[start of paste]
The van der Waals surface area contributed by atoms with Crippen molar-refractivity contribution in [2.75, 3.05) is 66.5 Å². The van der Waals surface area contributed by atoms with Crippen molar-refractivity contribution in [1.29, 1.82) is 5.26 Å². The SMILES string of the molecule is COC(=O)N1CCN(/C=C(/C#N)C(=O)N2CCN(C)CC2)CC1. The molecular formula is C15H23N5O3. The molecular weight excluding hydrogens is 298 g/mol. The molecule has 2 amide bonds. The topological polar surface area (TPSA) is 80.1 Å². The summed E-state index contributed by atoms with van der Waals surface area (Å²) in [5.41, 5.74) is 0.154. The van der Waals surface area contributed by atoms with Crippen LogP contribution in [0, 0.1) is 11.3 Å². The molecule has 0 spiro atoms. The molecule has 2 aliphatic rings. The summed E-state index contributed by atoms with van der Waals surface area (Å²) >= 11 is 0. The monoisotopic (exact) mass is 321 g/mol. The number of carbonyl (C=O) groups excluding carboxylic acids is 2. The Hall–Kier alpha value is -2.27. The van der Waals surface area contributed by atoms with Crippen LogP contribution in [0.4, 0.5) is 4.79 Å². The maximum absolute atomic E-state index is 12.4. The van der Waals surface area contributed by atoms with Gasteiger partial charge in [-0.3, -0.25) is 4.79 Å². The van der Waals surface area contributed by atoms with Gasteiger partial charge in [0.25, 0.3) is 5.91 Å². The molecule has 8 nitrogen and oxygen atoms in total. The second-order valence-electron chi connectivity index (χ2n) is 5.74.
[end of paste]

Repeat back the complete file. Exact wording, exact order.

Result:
The van der Waals surface area contributed by atoms with Crippen molar-refractivity contribution in [2.75, 3.05) is 66.5 Å². The van der Waals surface area contributed by atoms with Crippen molar-refractivity contribution in [1.29, 1.82) is 5.26 Å². The SMILES string of the molecule is COC(=O)N1CCN(/C=C(/C#N)C(=O)N2CCN(C)CC2)CC1. The molecular formula is C15H23N5O3. The molecular weight excluding hydrogens is 298 g/mol. The molecule has 2 amide bonds. The topological polar surface area (TPSA) is 80.1 Å². The summed E-state index contributed by atoms with van der Waals surface area (Å²) in [5.41, 5.74) is 0.154. The van der Waals surface area contributed by atoms with Crippen LogP contribution in [0, 0.1) is 11.3 Å². The molecule has 0 spiro atoms. The molecule has 2 aliphatic rings. The summed E-state index contributed by atoms with van der Waals surface area (Å²) >= 11 is 0. The monoisotopic (exact) mass is 321 g/mol. The number of carbonyl (C=O) groups excluding carboxylic acids is 2. The Hall–Kier alpha value is -2.27. The van der Waals surface area contributed by atoms with Crippen LogP contribution in [0.4, 0.5) is 4.79 Å². The maximum absolute atomic E-state index is 12.4. The van der Waals surface area contributed by atoms with Gasteiger partial charge in [-0.3, -0.25) is 4.79 Å². The van der Waals surface area contributed by atoms with Gasteiger partial charge in [0.25, 0.3) is 5.91 Å². The molecule has 8 nitrogen and oxygen atoms in total. The second-order valence-electron chi connectivity index (χ2n) is 5.74.